28 March 2016

A stretch of the A350-1000 is possible without major changes


Airbus is showing a select group of airlines a stretched version of the A350-1000.

 


The idea is to get enough feedback from potential customers so that a decision to go ahead or not can be made during the summer.

 

What has changed now it that the A350-1000 is taking form on the Airbus Toulouse Final Assembly Line (FAL) and Airbus can now see that the A350-1000 will hit its performance and weight numbers.

Source: A380_TLS_A350
 
 

Airbus also has a lot of learning from the A350-900 which makes it confident that an A350-1000 stretch can be made with rather small changes.

 

The A350-1000 is very close in capacity to the Boeing 777-300ER, yet is considerable lighter; it is made with more modern construction techniques, it is equipped with a more modern engine and it has only 4 door pairs.

 
Source: Grupo Joly


This gives the A350-1000 a distinctive performance advantage.

 

Staying with 4 door pairs, the total length of the aircraft can only be stretched with around 4m before the distance between exit doors go beyond the allowed 60 feet.

 

As no additional safety exits will be necessary, such an extension will increase the aircraft’s capacity to around 400 seats.

 



Leahy has said that the favoured engine alternative is a stretched variant of the A350-1000 engine Rolls-Royce TWB 97k.

 
By staying within the exit limits of 4 door pairs (max capacity 440 seats), a capacity increase of 40 seats is possible with minimal changes to other parts of the aircraft.

 
Source: Airbus


This would enable a 400 seat aircraft which has a 7,600nm range with a MTOW which is below 320t.

This is a full 32t less than a competing Boeing 777-9 that has only a marginally higher passenger capacity.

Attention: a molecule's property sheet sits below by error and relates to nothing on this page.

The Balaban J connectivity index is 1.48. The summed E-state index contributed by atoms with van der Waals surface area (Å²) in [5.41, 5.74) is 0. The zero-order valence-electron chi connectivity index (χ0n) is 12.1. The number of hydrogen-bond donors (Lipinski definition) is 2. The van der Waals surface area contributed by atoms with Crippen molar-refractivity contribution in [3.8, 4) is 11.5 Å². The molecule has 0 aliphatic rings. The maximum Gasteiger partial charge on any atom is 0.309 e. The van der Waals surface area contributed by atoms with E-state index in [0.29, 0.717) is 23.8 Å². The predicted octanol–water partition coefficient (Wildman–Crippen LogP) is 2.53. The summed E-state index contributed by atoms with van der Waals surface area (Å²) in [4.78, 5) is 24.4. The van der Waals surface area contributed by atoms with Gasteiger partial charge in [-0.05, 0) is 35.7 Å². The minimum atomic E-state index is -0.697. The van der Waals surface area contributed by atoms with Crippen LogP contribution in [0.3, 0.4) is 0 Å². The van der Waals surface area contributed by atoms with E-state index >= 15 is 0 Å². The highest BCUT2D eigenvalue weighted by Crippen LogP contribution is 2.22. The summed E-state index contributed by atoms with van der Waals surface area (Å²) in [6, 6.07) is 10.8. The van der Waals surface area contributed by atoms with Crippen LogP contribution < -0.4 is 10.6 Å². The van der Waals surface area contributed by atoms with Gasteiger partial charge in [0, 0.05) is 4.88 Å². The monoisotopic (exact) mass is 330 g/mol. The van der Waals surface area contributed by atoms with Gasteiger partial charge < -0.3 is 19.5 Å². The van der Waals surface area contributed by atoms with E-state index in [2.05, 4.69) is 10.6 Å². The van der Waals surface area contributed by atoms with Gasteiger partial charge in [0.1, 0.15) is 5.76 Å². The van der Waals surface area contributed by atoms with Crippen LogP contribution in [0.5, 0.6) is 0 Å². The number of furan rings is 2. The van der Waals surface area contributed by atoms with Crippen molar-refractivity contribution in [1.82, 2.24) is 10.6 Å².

Source: Airbus
 

The lower take-off and empty weight would give an A350-1000 stretch around 10% lower trip costs and around 5% lower seat mile costs.

 


Based on the article “Airbus exploring higher capacity A350” published in Leeham News

3 comments:

  1. Well at long last, we seem to be getting around to the 777x. The 'distinctive advantage' over the 777-300ER? So it should the 777-300ER is years old! The A350-1000 will be equivalent to the 777-8 (due in 2020 commercial flights unknown) and the proposed A350-8000 will be equivalent to the 777-9 (due 2018 commercial flights 2020). The range of the 8000 at 7,600nm with 32t less weight seems rather poor as compared to the 777-9 which will be 8200nm. The thing is,the 777-9 is way ahead of the 8000 in delivery terms, we need to see the 8000 in the air before 2017 and commercial flights 2019,a full 253 orders behind the 777-9. Airbus needs to show they mean business with the 8000,they need to get a bloody move on. One could be much more positive if the A350-900 was coming out the door at a much better rate. The proposed "ramp up" is still in the doldrums.

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  2. Oh dear, please ignore my comment, fool that I am I completely mis read the article!

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